Capitalising on Institutional Diversity and Complementary Resources in Cross-Border Metropolitan Regions: The Case of Electronics Firms in Hong Kong and the Pearl River Delta

  • Javier Revilla DiezEmail author
  • Daniel Schiller
  • Susanne Meyer
Part of the Advances in Spatial Science book series (ADVSPATIAL)


The opening of China during the last 30 years has resulted in tremendous cross-border economic activities of Hong Kong manufacturers in the Pearl River Delta (PRD). Economic activities in the Greater Pearl River Delta (GPRD) are embedded into global value chains and shaped by the specific ‘front office-back factory’ division of labour between Hong Kong and the Chinese mainland. This business model has facilitated the rapid industrialisation of the PRD and the transformation of the HK economy towards sophisticated manufacturing-related business services (FHKI 2003, 2007). More recently, the competitiveness of the business model has been put under strain by forceful challenges that change the business environment in the PRD: rising production costs, upgrading pressures, new regulations for export processing businesses, labour shortages, a more employee-friendly labour law, and environmental issues. Against this background, it is the purpose of this paper to present and discuss findings from two surveys of electronics firms in HK and the PRD conducted in 2007 and 2008. The research question is based on the agility hypothesis, that supposes that business in highly competitive environments depends on competencies and resources of firms to capitalise on formal and informal business practices alike to gain flexibility. The results of our analysis may help to better understand how the HK-PRD business model did develop and eventually may sustain its competitiveness in the face of new challenges. We began with the overview of our HK as well as PRD sample in order to figure out whether there are indeed strong needs embedded in the current business and political conditions for informal and flexible organisation of firms. After that, we focussed on “customer-producer relations” and “industrial innovation” on the other hand to clarify how firms operating in the GPRD transformed the needs for agility into different kinds of means and actions in these two areas to sustain their competitiveness in the global market. With respect to agile firm organisation in general, the findings of our research confirm the hypothesis about the interaction of informal arrangements and flexible firm organisation. Informal institutions for doing business in the GPRD are not going to become less important with further development and improvement of the Chinese legal system. Adequate application of informal factors within given formal constellations enhances the capabilities of firms to more flexibly react to the fast changes in the political and business environment to sustain their competitiveness in the global market.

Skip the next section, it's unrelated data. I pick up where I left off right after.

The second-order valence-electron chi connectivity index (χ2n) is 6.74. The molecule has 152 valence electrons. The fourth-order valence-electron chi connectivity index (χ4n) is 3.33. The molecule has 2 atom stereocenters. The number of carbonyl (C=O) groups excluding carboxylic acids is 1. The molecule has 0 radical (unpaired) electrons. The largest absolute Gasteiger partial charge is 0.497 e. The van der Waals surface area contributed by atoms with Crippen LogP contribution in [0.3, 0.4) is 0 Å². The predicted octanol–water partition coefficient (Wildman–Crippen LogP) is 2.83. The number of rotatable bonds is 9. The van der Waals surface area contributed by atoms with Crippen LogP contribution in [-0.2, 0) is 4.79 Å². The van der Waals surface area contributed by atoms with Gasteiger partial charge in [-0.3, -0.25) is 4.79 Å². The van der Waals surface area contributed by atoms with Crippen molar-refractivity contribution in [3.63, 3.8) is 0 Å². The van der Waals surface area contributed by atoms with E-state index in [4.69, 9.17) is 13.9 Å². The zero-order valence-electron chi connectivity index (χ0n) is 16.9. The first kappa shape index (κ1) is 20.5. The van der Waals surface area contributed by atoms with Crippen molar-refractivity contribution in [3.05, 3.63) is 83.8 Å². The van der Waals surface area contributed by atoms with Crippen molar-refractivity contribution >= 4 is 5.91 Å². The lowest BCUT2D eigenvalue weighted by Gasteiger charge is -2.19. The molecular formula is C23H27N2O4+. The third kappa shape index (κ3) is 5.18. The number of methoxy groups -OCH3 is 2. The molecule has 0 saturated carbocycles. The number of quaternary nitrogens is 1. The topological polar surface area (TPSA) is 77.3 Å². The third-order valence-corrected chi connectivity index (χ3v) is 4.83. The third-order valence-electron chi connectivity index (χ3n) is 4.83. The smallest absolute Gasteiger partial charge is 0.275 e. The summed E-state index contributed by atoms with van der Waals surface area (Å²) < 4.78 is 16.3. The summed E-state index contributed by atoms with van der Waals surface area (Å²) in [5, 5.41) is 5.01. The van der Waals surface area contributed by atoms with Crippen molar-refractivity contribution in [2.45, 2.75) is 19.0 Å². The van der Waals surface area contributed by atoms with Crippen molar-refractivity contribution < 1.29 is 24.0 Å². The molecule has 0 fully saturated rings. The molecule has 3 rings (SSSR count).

Institutions Governance Customer–producer relations Proximity Hong Kong Electronics industry 


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Copyright information

© Springer-Verlag Berlin Heidelberg 2013

Authors and Affiliations

  • Javier Revilla Diez
    • 1
    Email author
  • Daniel Schiller
    • 1
  • Susanne Meyer
    • 2
  1. 1.University of HannoverHannoverGermany
  2. 2.Yamanashi University, TakedaKofuJapan

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